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Jersey Shore

NEWS
May 7, 2015 | By Amy S. Rosenberg, Inquirer Staff Writer
ATLANTIC CITY - Amid the tumult of layoffs, a busy Mayor Don Guardian declared a summer of entertainment, then vowed to try to save Stockton University's "island campus" project. Guardian laid out an impressive to-do list for the season during a conference call with reporters Tuesday. After declaring his beleaguered but resilient Boardwalk town the "entertainment capital of the Jersey Shore," Guardian said he was convening a meeting Friday to try to coax a settlement in the Stockton standoff.
ENTERTAINMENT
April 30, 2015
THE LETTER that is the only remaining post on the Surflight Theatre's website is pretty grim: "On behalf of the Board of Trustees, I regret to advise you that due to continuing difficult financial circumstances, Surflight Theatre is forced to cease operations after 65 seasons and file for bankruptcy," reads the first sentence of the post, which is signed by Dave Kreines, chairman of the board of trustees of the venerable Beach Haven, N.J.-based theater...
BUSINESS
April 21, 2015 | By Joseph N. DiStefano, Inquirer Staff Writer
It's spring: Time to head to the Jersey Shore, smell the Atlantic, and daydream about buying a beach place. Albert Slap and Bob Hubbell, long-ago Penn grads, have started a service in Florida they hope buyers and lenders will consult before signing off on 30 years of payments in these times of rising waters. In some Shore neighborhoods, it could be a real estate buzz-killer. Slap, a onetime public-interest lawyer whose Sierra Club lawsuit curbed Philadelphia's sewage dumping way back in 1979, and Hubbell, past spokesman for the accounting firm KPMG, own Coastal Risk Consulting L.L.C.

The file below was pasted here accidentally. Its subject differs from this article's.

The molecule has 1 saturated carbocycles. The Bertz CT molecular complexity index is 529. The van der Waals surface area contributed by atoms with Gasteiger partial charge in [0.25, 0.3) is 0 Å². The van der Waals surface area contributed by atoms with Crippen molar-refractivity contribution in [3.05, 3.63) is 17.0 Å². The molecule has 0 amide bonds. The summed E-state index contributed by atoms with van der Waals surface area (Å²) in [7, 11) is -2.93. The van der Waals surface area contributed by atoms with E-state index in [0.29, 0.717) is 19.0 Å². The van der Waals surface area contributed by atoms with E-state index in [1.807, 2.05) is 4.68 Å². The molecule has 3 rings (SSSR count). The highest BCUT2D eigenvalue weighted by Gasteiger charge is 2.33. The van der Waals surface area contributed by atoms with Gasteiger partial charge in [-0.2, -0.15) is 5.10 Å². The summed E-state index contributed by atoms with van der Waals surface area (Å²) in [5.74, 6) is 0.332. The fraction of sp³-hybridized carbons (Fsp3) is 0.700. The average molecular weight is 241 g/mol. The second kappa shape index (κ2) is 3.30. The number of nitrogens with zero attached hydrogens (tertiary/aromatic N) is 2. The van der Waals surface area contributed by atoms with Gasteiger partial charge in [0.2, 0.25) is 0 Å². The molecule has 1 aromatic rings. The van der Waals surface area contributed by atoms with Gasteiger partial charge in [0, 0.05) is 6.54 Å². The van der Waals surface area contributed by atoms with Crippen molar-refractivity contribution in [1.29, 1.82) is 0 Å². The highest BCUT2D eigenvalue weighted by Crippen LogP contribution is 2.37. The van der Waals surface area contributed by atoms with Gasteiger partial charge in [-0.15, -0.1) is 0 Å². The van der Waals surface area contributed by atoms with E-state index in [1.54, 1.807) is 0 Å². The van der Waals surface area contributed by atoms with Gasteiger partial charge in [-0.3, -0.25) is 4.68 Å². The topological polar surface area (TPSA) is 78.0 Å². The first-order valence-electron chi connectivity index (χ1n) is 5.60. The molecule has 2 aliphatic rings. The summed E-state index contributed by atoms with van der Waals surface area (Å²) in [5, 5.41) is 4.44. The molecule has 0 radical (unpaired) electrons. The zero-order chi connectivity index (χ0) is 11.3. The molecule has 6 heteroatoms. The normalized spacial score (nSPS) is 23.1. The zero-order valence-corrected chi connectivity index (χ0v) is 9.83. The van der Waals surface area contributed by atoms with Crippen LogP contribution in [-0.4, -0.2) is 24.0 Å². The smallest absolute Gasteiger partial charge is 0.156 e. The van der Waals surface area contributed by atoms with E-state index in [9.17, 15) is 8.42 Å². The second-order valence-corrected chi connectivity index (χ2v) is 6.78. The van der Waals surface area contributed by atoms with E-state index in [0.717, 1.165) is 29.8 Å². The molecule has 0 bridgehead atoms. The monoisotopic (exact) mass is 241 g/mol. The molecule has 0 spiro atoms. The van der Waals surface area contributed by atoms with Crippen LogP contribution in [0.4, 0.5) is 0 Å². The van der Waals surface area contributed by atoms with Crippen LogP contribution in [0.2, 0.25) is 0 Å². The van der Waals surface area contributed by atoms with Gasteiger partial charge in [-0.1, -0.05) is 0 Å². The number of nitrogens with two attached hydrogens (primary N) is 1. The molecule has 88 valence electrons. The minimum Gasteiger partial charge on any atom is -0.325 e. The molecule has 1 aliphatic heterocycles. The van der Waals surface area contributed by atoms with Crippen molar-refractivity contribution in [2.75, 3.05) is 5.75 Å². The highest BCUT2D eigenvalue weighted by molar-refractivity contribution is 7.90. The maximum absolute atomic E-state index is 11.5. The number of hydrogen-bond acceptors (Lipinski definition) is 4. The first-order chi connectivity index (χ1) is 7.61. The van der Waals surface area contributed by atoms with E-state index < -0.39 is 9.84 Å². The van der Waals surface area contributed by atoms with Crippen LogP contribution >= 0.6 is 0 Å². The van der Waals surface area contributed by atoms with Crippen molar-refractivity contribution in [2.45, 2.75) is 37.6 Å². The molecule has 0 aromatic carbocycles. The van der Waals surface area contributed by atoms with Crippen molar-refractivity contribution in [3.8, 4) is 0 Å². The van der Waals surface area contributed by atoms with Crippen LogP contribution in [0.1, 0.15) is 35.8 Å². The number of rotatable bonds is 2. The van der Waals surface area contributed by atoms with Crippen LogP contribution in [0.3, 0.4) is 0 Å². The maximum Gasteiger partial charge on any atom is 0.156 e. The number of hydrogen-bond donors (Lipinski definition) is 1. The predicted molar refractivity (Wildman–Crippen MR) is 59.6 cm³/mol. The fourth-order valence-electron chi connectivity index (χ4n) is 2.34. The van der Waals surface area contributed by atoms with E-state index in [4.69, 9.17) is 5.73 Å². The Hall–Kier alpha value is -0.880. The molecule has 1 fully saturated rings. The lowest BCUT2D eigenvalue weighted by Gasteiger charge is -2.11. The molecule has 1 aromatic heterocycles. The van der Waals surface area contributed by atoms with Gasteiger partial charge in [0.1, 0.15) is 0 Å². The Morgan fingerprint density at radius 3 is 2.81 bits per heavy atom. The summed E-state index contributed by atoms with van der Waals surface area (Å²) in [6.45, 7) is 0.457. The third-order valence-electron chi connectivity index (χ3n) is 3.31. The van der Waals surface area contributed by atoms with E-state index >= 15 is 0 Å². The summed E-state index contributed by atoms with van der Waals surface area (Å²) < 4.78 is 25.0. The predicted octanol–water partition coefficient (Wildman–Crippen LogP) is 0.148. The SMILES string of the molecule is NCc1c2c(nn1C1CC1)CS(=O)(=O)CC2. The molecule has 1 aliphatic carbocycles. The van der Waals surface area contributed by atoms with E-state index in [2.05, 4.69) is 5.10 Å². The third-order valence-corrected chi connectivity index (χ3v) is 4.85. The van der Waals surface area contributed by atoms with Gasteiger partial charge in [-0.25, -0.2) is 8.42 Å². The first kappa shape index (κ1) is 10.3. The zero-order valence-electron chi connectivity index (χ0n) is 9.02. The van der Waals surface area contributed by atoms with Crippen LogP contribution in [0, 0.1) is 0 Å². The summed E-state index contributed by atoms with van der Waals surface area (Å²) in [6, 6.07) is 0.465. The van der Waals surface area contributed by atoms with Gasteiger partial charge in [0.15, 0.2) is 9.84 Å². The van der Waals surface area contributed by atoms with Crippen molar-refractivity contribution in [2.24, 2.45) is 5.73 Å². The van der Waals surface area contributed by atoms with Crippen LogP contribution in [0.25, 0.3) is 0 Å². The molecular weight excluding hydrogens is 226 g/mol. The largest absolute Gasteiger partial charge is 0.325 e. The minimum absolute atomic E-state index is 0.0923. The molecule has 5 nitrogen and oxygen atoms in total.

NEWS
April 6, 2015 | By Jacqueline L. Urgo, Inquirer Staff Writer
OCEAN CITY, N.J. - A beach-replenishment project on a 2.6-mile stretch along the south end of this popular vacation resort, originally scheduled to take all summer to complete, will likely be finished by midseason, according to officials. And the idea that the huge, noisy machines and pipes gushing sandy slurry will be gone from the shoreline by early July is making a lot of locals and visitors in this Cape May County beach town very happy. The process involves closing off the beach in two-block-long sections as the dredge and other equipment pumps the 1.6 million cubic yards of sand that will be pulled from an underwater borrow site about a mile offshore.
REAL_ESTATE
March 29, 2015 | By Alan J. Heavens, Inquirer Real Estate Writer
Inevitably, beach weather will arrive this year, so it's time to take a trip to the Jersey Shore to check out the residential real estate market there. When we deal with the Shore, of course, we are looking at sales of both primary and second homes. And we need to look at the 2014 market, which Kevin Gillen, chief economist at Meyers Research and senior research fellow at the Lindy Institute for Urban Innovation at Drexel University, describes as behaving "with schizophrenic uncertainty.